But he’s implementing a high-tech improvement called SCADA that monitors all settings continuously and sends reports every three minutes to him so that he can read them on an iPad. With it, he can have his staff spend more time productively, and react more quickly to any problems — helping keep the water moving, and staying safe.

Even while doing this, he’s ramping up an even bigger project — turning the “fragile” water pipeline system into a secure, robust system that will serve residents for generations ahead.

“Quite a lot of it was installed with the wrong material, by people who didn’t know how to install,” he said. “It's not one area of the park that has a problem, it’s all over.

“And it's not getting any better, it will just keep getting worse, and fail more and more. It’s serious. It really is, and it will cost a lot of money to fix, but it doesn't get cheaper.”

That’s why he and General Manager Bob Civello and the YLOA Board of Directors and other managers are imploring residents to attend one of two Town Hall meetings in early May to explain a new Master Plan to deal with these and other challenges ahead.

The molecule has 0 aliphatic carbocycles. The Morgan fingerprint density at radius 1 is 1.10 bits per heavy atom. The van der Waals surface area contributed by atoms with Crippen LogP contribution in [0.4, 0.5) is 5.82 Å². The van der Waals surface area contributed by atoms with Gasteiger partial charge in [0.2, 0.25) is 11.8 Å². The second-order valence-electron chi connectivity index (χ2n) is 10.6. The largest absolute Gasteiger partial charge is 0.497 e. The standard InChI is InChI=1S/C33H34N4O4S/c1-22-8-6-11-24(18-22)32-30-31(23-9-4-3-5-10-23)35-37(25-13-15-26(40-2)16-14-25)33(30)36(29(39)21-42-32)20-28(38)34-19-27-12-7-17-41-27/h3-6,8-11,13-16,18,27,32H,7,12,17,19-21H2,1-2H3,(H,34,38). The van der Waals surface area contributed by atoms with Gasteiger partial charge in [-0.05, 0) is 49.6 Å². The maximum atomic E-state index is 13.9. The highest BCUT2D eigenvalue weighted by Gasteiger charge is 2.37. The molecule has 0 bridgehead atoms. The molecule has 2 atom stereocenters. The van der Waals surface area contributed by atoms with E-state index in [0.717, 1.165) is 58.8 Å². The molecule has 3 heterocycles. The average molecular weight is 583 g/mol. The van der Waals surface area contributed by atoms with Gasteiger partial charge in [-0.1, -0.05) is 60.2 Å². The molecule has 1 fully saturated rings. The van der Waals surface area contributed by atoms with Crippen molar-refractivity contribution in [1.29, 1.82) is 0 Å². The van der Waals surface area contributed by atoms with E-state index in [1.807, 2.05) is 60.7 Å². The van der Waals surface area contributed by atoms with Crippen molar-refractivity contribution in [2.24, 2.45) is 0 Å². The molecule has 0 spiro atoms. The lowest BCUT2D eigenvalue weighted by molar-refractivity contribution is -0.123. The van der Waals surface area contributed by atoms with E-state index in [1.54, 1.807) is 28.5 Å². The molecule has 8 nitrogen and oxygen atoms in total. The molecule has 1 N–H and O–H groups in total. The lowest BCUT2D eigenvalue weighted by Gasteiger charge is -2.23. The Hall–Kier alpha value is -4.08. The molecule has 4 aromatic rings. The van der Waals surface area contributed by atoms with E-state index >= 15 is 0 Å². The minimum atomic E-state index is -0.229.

So what about Ken Harrington the person, the father and grandfather and family man? How does he deal with all these pressures?

“We try to spend time with our kids and grandkids, and my wife and I are avid lovers of history. We enjoy traveling and experiencing that history first hand.”

But for now, the water company boss has to go check on a crew fixing a leak under John Muir Drive. Residents to notify. Barricades to put up. Challenges to meet. Water to keep flowing.

Category: YLP Spotlight


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Ken Harrington on:

What YLOA members should know about their water company: Lot of times I think people take water for granted. They turn on the faucet, and don't give it a second thought. There’s a lot that it takes to get it from deep underground, up above ground, into pipeline, into their home, and (along the way) encountering several different processes. We have problems with infrastructure, just like you see all over country, pipelines breaking, things failing because of aged infrastructure. When you throw that on top of all the work we have to do to just to deliver that water in the first place, it becomes a pretty involved task to keep everything flowing.